On Aug. 28, Democrats announced they would file a discharge petition to bring bipartisan legislation to repeal HB 6 to the floor for a vote during session on Sept. 1.  House Republicans aggressively worked to thwart the effort by requiring that signatures be done in person and not electronically like all other legislation in an attempt to keep the bill from being brought to the floor in a timely manner. On August 31st, Speaker Cupp created the Select Committee on Energy Policy & Oversight to further study House Bill 6, even though it was studied extensively last year. 

Republican attempts to block the repeal of HB 6 came to a head on Sept. 1 when Speaker Robert Cupp (R-Lima) and House Republicans abruptly ended House session as Democrats readied to offer several amendments to repeal HB 6 on the floor. The session ended abruptly before making it even halfway through the scheduled calendar—an unprecedented move intended to block Democratic efforts to repeal HB 6.

On September 10th, during the first meeting of the Select Committee, Republicans voted to kill a motion to vote House Bill 746 out of committee. On September 16th, during the second meeting of the Select Committee, Chairman Hoops ruled a motion to move House Bill 746 out of committee out of order and adjourned the meeting. And earlier today, Rep. Casey Weinstein (D-Hudson) made a third attempt to discharge the Republican’s repeal bill from committee and was again gaveled down by the chair.




COLUMBUS – State Representatives David Leland (D-Columbus) and Jeffrey Crossman (D-Parma) issued statements today in response to Ohio Attorney General David Yost filing a complaint in Franklin County Common Pleas Court that would prevent FirstEnergy and its successor-organizations from benefiting from the increased rates in House Bill (HB) 6 and prohibit the defendants in the case, including former Ohio Speaker of the House Larry Householder, from holding an elected office or lobbying for eight years.

Representative David Leland (D-Columbus), Ranking Member of the House Select Committee on Energy Policy & Oversight:

“I hope this isn’t a distraction to give Republican leadership cover as they continue to stand in the way of a repeal of House Bill 6.  

This complaint could keep the ill-gotten gains generated from the largest bribery scandal in Ohio history from flowing to FirstEnergy. But the people of Ohio still have to pay $1.3 billion as a result of this corrupt legislation, and this complaint does nothing to prevent that money from being taken out of Ohioans’ pockets.

This complaint does nothing to get Ohioans their money back, and it does nothing to bring back the 100,000-plus green energy jobs House Bill 6 kills. It does nothing to stop the $444 million bailout of two dirty coal plants (one in Indiana). The fact remains that Republican leadership in the legislature is the only thing standing in the way of a full and immediate repeal of House Bill 6.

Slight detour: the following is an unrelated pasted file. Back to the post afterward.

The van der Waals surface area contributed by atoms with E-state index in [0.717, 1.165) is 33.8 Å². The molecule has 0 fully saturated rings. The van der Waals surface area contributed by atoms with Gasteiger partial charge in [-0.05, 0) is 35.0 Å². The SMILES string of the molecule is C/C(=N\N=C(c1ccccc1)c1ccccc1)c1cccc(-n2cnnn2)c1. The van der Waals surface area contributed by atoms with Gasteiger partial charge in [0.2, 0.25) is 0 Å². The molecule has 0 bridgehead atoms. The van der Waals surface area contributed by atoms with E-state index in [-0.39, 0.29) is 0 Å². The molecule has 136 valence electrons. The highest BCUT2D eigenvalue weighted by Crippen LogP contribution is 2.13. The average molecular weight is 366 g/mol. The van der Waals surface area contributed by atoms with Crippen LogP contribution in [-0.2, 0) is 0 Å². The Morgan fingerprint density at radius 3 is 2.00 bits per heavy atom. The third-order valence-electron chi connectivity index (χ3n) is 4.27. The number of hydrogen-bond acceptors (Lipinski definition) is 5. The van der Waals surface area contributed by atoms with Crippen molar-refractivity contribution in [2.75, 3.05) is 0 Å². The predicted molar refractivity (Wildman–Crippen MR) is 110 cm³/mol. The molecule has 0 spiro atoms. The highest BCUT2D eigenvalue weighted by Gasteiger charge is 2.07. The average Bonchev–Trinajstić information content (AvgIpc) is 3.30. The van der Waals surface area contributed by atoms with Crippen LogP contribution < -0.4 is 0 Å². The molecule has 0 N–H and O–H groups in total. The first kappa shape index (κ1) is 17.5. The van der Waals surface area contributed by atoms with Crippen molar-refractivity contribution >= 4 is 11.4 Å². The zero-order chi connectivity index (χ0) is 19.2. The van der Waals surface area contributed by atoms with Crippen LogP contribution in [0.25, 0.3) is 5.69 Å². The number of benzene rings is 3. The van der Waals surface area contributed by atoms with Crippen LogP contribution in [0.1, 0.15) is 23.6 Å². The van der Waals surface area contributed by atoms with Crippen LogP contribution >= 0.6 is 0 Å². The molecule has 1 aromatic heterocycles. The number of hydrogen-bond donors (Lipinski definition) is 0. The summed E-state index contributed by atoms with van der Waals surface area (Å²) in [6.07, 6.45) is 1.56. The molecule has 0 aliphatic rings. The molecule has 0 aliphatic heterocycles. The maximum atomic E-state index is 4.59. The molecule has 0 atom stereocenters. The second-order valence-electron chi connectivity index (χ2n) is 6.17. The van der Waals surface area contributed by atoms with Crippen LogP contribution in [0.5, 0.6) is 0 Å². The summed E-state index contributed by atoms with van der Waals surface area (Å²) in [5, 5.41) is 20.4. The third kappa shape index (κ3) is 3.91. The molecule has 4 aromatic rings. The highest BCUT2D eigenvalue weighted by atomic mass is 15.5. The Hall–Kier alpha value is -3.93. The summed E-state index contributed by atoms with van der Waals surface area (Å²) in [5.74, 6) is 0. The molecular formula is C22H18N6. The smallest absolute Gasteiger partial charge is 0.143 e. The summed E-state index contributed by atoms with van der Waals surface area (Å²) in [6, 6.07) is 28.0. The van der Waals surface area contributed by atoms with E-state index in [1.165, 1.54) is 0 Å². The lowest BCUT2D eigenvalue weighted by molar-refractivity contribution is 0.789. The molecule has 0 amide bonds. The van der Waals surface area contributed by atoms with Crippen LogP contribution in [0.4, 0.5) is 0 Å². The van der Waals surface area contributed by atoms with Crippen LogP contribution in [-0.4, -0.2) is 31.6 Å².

We need to show that Ohio is not for sale... We need to Repeal HB 6 now!”

Representative Jeffrey Crossman (D-Parma), in response to AG Yost seeking to prohibit Larry Householder from holding an elected office for eight years:

“I made a motion to expel Larry Householder from the Ohio House back in July after we unanimously agreed to remove him as Speaker, but my Republican colleagues voted to keep him in his seat. Since they refuse to remove him and have even allowed Householder himself to come back and vote to preserve the very bill that led to his federal indictment, it is reassuring to see the Attorney General at least seeking an injunction to right this wrong.

But it never should have gotten to this point. He should have been removed back in July. House Republicans could remove him today, but they won’t.”

Rep. Crossman and Rep. Gil Blair (D-Weatherfield) have introduced a bill that would require state lawmakers to reimburse the state for any compensation received following a conviction for public corruption felonies. The bill would also prohibit anyone elected while under felony indictment for public corruption from taking their seat in the General Assembly. That bill has been assigned to the State and Local Government committee where it is yet to have a single hearing.


Hicks-Hudson Statement On Ohio Voter Registration Failures
State reveals dropped ball on Emancipation Day and National Voter Registration Day
September 22, 2020

COLUMBUS— State Representative Paula Hicks-Hudson (D-Toledo) responded today to an announcement by Governor Mike DeWine that state agencies have not been meeting their federally mandated duty to offer voter registration to Ohioans when those Ohioans interact with government offices. Roughly 59,000 voters were affected at one agency.

“Today is Emancipation Day, the day that the Emancipation Proclamation was signed in 1862 for the purpose of abolishing slavery. It is also National Voter Registration Day. I have mixed feelings about these two days sharing a page on the calendar this year because, 158 years later, we are still fighting for the right to vote without obstacles in our path. We still regularly fight for basic voting services like a convenient place to drop your ballot, the inclusion of return postage on our absentee ballots, and an easy way to request those ballots in the first place. And we are also fighting for ease of access to voter registration.